Q&A: New Executive Director Jim Wilgus

copy-of-jim-wilgus.jpgWe are very pleased to introduce you to Jim Wilgus, the new executive director for the Washington State Chapter. Jim first joined the Alzheimer’s Association in 2010 and is a long-time friend and ally to our chapter. In addition to his role as executive director locally, he’ll also be providing regional leadership to chapters in Oregon, Idaho and Alaska.

Here, we’ve asked him a few questions so you can get to know him better. Learn more about his background, passion for the cause and vision for the future. Please join us in offering Jim a warm welcome to the Washington State Chapter!

Tell us a little bit about your prior experience, both in the nonprofit sector and at the Alzheimer’s Association. What are you most proud of?

I have over 30 years of nonprofit experience in the voluntary health sector, and have been with the Alzheimer’s Association since 2010. I most recently served as regional leader for nine states across the western U.S. Prior to that, I was the Senior Field Director for the Chapter Relations team at our home office in Chicago. In that role, I served as a liaison to more than 45 chapters across the country. I also worked for the American Heart Association for nearly 20 years and the American Lung Association for several years. I’m most proud of the work I’ve done to grow and build numerous staff members over the years to be leaders in the sector, and the tremendous successes amassed in program outcomes, public policy success and significant revenue growth to support research and other aims of the associations I’ve worked with.

What drew you to the Alzheimer’s Association? Do you have a personal connection to the disease?

My grandmother passed away in October 2017 from the disease, and as her caregiver-from-afar, I witnessed this disease rob her of her ability to remember her own family. For years I worked at the American Heart Association, to help people mend hearts; Alzheimer’s disease breaks hearts—this is why I’m so committed to this cause, and why I fight for the people we serve today. I look forward to continuing my work in Washington State on deeper level, as we all hold hope for a treatment or medical breakthrough through research, for all of us for tomorrow.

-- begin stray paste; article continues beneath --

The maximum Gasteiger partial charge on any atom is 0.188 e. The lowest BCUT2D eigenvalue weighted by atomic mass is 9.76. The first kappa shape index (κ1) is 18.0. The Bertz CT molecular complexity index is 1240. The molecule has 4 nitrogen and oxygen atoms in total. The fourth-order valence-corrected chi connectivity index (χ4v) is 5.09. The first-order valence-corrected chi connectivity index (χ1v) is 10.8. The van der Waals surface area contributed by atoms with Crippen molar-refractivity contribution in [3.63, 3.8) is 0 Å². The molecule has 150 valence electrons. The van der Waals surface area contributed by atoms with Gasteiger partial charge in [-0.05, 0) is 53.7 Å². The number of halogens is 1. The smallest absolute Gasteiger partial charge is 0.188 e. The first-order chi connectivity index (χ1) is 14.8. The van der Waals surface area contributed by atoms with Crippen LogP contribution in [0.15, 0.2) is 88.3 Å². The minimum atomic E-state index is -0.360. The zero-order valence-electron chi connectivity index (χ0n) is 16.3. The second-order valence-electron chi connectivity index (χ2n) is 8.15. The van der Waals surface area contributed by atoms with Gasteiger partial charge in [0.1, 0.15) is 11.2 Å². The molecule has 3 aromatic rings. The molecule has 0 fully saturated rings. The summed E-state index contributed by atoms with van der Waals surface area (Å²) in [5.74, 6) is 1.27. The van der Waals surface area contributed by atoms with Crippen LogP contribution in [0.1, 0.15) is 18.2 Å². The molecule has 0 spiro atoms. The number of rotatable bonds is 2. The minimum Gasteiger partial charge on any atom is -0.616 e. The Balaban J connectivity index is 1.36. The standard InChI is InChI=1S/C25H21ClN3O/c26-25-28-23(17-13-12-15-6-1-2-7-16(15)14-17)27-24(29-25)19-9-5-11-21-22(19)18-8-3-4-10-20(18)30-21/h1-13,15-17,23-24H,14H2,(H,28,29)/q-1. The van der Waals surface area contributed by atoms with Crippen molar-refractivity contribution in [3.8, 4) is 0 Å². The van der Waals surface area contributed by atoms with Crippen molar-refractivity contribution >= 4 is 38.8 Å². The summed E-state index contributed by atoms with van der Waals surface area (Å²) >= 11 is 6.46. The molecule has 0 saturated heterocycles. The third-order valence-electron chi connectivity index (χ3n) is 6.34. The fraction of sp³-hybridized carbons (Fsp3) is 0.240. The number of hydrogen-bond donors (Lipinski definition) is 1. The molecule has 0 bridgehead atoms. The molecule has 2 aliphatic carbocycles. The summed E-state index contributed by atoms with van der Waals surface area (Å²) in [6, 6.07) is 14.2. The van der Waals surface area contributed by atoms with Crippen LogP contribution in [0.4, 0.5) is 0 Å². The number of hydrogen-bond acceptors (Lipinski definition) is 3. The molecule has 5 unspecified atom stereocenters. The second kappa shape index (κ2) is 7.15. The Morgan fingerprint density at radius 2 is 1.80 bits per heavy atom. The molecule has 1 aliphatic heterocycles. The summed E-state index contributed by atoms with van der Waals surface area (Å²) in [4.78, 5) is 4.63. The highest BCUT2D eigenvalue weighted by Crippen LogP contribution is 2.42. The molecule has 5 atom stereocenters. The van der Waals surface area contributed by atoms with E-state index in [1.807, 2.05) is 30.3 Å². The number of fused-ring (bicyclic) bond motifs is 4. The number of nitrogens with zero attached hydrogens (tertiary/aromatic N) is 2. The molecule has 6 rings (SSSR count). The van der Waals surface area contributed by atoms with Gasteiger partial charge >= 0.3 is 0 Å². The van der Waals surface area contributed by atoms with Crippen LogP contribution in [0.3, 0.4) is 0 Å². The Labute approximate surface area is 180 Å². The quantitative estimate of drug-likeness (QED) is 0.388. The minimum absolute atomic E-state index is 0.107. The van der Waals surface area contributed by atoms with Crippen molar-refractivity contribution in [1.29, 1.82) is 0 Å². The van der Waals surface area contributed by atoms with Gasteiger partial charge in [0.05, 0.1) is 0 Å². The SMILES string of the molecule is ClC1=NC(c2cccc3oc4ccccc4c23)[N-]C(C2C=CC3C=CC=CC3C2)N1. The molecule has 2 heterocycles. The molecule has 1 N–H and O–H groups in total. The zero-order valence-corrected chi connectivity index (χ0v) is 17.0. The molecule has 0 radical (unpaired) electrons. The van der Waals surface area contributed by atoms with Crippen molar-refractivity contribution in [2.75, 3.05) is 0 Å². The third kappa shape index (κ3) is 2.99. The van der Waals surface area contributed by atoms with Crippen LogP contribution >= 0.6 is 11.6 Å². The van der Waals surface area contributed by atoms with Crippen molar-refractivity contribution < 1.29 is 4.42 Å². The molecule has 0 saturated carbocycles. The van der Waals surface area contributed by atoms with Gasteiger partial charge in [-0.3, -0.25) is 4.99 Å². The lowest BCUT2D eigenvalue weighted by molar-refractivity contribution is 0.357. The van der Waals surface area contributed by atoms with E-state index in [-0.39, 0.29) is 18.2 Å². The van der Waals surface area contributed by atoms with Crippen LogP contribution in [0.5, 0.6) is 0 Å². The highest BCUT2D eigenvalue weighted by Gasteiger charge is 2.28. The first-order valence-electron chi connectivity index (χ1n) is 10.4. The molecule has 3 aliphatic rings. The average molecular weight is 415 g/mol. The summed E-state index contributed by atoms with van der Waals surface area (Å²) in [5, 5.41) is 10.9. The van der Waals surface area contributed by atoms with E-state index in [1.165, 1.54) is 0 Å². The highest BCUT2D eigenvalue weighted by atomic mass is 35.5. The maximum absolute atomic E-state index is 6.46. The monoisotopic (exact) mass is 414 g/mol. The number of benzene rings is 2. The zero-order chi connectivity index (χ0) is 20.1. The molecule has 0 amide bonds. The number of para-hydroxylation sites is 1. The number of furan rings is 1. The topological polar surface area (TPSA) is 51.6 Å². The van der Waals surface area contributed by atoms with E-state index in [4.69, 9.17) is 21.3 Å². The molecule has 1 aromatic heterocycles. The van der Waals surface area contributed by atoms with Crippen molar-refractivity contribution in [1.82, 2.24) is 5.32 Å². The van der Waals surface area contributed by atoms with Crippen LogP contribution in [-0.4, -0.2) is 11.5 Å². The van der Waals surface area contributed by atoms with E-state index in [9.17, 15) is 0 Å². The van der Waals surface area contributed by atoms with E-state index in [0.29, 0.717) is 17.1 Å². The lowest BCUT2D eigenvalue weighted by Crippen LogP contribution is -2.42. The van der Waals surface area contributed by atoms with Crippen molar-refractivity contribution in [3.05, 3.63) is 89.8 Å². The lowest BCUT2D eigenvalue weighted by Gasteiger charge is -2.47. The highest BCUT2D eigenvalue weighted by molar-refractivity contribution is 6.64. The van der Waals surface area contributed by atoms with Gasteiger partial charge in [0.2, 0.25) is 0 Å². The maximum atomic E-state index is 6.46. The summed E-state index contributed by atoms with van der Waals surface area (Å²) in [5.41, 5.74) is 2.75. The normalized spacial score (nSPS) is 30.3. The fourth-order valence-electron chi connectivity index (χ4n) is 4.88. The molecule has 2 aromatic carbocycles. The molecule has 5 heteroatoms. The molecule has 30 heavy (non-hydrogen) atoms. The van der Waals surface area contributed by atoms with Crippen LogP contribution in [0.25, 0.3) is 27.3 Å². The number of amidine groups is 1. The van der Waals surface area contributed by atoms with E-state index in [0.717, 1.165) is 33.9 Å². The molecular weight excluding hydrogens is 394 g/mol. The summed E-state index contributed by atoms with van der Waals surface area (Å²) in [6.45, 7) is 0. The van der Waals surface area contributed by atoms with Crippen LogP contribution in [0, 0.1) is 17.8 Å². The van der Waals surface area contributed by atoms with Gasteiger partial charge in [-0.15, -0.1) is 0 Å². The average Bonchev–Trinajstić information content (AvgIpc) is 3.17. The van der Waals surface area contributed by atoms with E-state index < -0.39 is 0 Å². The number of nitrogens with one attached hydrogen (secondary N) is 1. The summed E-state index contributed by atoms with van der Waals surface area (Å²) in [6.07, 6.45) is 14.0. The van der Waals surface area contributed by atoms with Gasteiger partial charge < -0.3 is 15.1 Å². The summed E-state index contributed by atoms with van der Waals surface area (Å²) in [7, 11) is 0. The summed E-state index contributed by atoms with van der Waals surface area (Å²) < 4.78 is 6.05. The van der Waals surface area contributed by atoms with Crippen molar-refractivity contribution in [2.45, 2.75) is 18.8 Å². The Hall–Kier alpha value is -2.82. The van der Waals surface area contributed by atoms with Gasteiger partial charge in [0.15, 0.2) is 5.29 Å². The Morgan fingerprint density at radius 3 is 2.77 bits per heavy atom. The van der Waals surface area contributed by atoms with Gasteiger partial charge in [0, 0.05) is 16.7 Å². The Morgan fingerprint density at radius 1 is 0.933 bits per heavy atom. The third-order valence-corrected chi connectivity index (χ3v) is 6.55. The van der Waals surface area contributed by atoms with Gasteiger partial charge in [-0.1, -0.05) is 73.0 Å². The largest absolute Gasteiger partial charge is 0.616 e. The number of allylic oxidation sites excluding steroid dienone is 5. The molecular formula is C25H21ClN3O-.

What is your vision for the Washington State Chapter?

My vision is for the very successful chapter to continue being that—successful! Washington State is a leader not only in the Pacific Northwest, but in the entire organization, particularly in the depth of care and support services we provide throughout the state, but most notably in our efforts in public policy, both at the federal and state levels. That said, we have tremendous opportunities for growth in fundraising, expansion of our volunteer networks, interacting with medical and health systems in a broader and deeper way, and overall raising of the public concern about the disease throughout Washington State and Northern Idaho.

What do you want them to know about the Alzheimer’s Association?

The Alzheimer’s Association is the largest organization in the United States, dedicated to working towards and finding answers to this disease, and serving the people with the disease or other dementia, and their caregivers. We are the single-largest funder of Alzheimer’s research in the world, just behind the U.S. and Chinese governments. Our vision is, quite simply, “A world without Alzheimer’s,” and we are working hard to meet a strategic vision set in 2015, to have a key medical breakthrough such as a treatment or therapy, to slow or cure the disease by 2025, in alignment with the goals of the U.S. government and many other countries abroad. And as good as all of these aims are, the organization can’t proceed without the engagement of local leaders from all aspects: community, civic, etc., and the engagement of volunteers from all spectrums of our communities in Washington State and Northern Idaho, to help us all in achieving that vision of “A world without Alzheimer’s.”

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